The NewPages
 Literary Magazine Reviews

Posted Dec 21, 2004
[reviews in alphabetical order by title]

The Bellowing Ark

Volume 20 Number 4

July/August 2004

This newsprint journal out of Shoreline, Washington declares on its web site that its editors embrace the romantic tradition, are biased towards narrative, and pointedly are not interested in academic exercise, minimalism, or surrealism. I believe those declarations to be true, especially when I found that the cover art was photographed by someone named “Moondoggie” and that this issue features parts II and III of a story called “The Elf King.” It is indeed an eclectic mix of poems, art, and prose. Many of the poems contain the words “God,” “Heart,” “Sadness,” and there is a lot of weather present in the poems as well – rain, moonlight, snow, Springtime, etc. So be prepared for open-hearted (if sometimes simple) writing, and you won’t be disappointed with what you find. Mary Carol Moran has two poems in here that I liked, “The Dance” and “X’s and O’s.” Here is the first stanza from “X’s and O’s:”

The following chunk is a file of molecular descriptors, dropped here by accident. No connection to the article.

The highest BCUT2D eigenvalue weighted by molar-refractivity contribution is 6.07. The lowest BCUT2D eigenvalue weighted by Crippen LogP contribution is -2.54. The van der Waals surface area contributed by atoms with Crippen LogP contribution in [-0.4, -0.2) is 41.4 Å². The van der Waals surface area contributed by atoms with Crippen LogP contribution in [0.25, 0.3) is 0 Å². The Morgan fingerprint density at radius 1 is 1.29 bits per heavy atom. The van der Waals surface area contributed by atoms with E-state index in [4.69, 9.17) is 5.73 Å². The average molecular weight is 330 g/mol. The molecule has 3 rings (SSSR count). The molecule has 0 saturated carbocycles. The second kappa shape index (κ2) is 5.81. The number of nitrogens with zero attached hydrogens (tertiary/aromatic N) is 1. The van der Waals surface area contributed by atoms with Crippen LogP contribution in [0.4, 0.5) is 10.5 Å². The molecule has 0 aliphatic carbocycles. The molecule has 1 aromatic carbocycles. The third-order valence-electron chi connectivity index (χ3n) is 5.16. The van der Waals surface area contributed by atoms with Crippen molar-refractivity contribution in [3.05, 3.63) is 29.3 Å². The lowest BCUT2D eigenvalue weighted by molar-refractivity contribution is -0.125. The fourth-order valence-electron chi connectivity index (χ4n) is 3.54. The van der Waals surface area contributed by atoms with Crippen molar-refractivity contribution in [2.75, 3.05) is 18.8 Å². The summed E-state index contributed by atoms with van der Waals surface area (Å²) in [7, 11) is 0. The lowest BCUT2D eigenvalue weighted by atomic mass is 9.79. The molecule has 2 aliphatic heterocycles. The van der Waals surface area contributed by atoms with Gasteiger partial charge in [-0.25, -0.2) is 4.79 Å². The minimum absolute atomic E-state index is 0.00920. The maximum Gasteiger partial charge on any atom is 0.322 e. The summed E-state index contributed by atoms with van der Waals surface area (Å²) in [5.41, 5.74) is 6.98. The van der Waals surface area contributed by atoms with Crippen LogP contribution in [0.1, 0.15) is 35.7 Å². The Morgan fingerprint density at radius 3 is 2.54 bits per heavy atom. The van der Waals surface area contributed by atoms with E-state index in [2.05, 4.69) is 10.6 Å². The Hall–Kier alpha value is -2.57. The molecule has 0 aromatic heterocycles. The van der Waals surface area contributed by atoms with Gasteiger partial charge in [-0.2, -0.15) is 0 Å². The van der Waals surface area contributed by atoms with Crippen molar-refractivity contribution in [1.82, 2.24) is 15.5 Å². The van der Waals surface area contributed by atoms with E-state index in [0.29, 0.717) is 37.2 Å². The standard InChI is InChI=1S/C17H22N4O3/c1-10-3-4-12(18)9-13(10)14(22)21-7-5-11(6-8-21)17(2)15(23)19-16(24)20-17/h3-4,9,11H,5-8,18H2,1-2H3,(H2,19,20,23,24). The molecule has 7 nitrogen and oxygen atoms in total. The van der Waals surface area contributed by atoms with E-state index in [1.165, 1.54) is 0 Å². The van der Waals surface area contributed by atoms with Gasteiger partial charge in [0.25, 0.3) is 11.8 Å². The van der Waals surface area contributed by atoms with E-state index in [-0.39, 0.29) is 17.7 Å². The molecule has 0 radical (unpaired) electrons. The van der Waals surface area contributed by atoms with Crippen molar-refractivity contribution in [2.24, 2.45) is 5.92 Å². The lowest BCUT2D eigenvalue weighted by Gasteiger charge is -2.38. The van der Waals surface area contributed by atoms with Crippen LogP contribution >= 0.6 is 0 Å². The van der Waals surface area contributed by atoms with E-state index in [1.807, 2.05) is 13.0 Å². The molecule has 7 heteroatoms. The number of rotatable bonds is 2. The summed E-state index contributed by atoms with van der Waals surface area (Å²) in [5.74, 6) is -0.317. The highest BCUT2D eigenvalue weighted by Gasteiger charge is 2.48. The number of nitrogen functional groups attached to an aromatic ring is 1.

Blackberries from your ex-husband
are never plump and juicy. He
will not cull the unripe pipe, the ones
You argued about when you were
still married. His bitter berries
bruise your tongue.

A gentle and spirit-lifting, if sometimes less than intellectually rigorous, journal. [Bellowing Ark, P.O. Box 55564, Shoreline, WA 98155. E-mail: Single issue $4.] – JHG


Burnside Review

Volume 1 Issue 1

Summer 2004